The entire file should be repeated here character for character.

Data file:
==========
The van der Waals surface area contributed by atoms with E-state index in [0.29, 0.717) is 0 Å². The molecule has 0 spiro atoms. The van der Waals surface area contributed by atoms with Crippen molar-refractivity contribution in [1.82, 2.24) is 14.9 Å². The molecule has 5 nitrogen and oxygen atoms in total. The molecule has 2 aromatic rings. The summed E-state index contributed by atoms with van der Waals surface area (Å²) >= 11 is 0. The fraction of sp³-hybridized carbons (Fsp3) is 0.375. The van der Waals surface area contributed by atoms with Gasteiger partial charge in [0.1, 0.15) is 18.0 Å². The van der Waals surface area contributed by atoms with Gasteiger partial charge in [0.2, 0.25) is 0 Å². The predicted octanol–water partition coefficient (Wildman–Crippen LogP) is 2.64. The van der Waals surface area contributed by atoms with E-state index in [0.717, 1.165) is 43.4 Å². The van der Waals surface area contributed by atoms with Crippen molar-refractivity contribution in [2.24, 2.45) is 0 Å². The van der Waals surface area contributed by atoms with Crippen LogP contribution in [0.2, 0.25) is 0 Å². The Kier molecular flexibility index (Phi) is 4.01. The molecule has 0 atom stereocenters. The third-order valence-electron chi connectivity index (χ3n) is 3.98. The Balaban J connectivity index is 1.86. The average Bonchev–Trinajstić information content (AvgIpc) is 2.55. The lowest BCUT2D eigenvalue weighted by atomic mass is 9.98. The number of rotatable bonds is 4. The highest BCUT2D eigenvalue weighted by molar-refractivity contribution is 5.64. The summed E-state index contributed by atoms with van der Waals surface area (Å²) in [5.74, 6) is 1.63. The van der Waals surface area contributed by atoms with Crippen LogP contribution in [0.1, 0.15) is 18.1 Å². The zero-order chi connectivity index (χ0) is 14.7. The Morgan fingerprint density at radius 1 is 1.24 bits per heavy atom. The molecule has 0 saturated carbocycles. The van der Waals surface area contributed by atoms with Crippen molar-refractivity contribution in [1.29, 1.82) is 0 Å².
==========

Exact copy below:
The van der Waals surface area contributed by atoms with E-state index in [0.29, 0.717) is 0 Å². The molecule has 0 spiro atoms. The van der Waals surface area contributed by atoms with Crippen molar-refractivity contribution in [1.82, 2.24) is 14.9 Å². The molecule has 5 nitrogen and oxygen atoms in total. The molecule has 2 aromatic rings. The summed E-state index contributed by atoms with van der Waals surface area (Å²) >= 11 is 0. The fraction of sp³-hybridized carbons (Fsp3) is 0.375. The van der Waals surface area contributed by atoms with Gasteiger partial charge in [0.1, 0.15) is 18.0 Å². The van der Waals surface area contributed by atoms with Gasteiger partial charge in [0.2, 0.25) is 0 Å². The predicted octanol–water partition coefficient (Wildman–Crippen LogP) is 2.64. The van der Waals surface area contributed by atoms with E-state index in [0.717, 1.165) is 43.4 Å². The van der Waals surface area contributed by atoms with Crippen molar-refractivity contribution in [2.24, 2.45) is 0 Å². The van der Waals surface area contributed by atoms with Crippen LogP contribution in [0.2, 0.25) is 0 Å². The Kier molecular flexibility index (Phi) is 4.01. The molecule has 0 atom stereocenters. The third-order valence-electron chi connectivity index (χ3n) is 3.98. The Balaban J connectivity index is 1.86. The average Bonchev–Trinajstić information content (AvgIpc) is 2.55. The lowest BCUT2D eigenvalue weighted by atomic mass is 9.98. The number of rotatable bonds is 4. The highest BCUT2D eigenvalue weighted by molar-refractivity contribution is 5.64. The summed E-state index contributed by atoms with van der Waals surface area (Å²) in [5.74, 6) is 1.63. The van der Waals surface area contributed by atoms with Crippen LogP contribution in [0.1, 0.15) is 18.1 Å². The zero-order chi connectivity index (χ0) is 14.7. The Morgan fingerprint density at radius 1 is 1.24 bits per heavy atom. The molecule has 0 saturated carbocycles. The van der Waals surface area contributed by atoms with Crippen molar-refractivity contribution in [1.29, 1.82) is 0 Å².